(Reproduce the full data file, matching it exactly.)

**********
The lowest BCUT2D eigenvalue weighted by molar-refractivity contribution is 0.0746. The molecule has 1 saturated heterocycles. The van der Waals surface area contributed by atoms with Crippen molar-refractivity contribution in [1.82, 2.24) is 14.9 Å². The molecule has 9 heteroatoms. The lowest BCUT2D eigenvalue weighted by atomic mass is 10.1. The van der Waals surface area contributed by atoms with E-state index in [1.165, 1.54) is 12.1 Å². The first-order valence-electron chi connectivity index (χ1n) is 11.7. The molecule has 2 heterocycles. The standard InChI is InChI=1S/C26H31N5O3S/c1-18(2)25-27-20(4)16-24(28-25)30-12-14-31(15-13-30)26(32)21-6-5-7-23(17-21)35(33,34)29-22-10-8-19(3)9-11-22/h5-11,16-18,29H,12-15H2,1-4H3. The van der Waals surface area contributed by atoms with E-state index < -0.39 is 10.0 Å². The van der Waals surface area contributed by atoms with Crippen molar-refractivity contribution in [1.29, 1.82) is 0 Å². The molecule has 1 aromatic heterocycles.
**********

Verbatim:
The lowest BCUT2D eigenvalue weighted by molar-refractivity contribution is 0.0746. The molecule has 1 saturated heterocycles. The van der Waals surface area contributed by atoms with Crippen molar-refractivity contribution in [1.82, 2.24) is 14.9 Å². The molecule has 9 heteroatoms. The lowest BCUT2D eigenvalue weighted by atomic mass is 10.1. The van der Waals surface area contributed by atoms with E-state index in [1.165, 1.54) is 12.1 Å². The first-order valence-electron chi connectivity index (χ1n) is 11.7. The molecule has 2 heterocycles. The standard InChI is InChI=1S/C26H31N5O3S/c1-18(2)25-27-20(4)16-24(28-25)30-12-14-31(15-13-30)26(32)21-6-5-7-23(17-21)35(33,34)29-22-10-8-19(3)9-11-22/h5-11,16-18,29H,12-15H2,1-4H3. The van der Waals surface area contributed by atoms with E-state index < -0.39 is 10.0 Å². The van der Waals surface area contributed by atoms with Crippen molar-refractivity contribution in [1.29, 1.82) is 0 Å². The molecule has 1 aromatic heterocycles.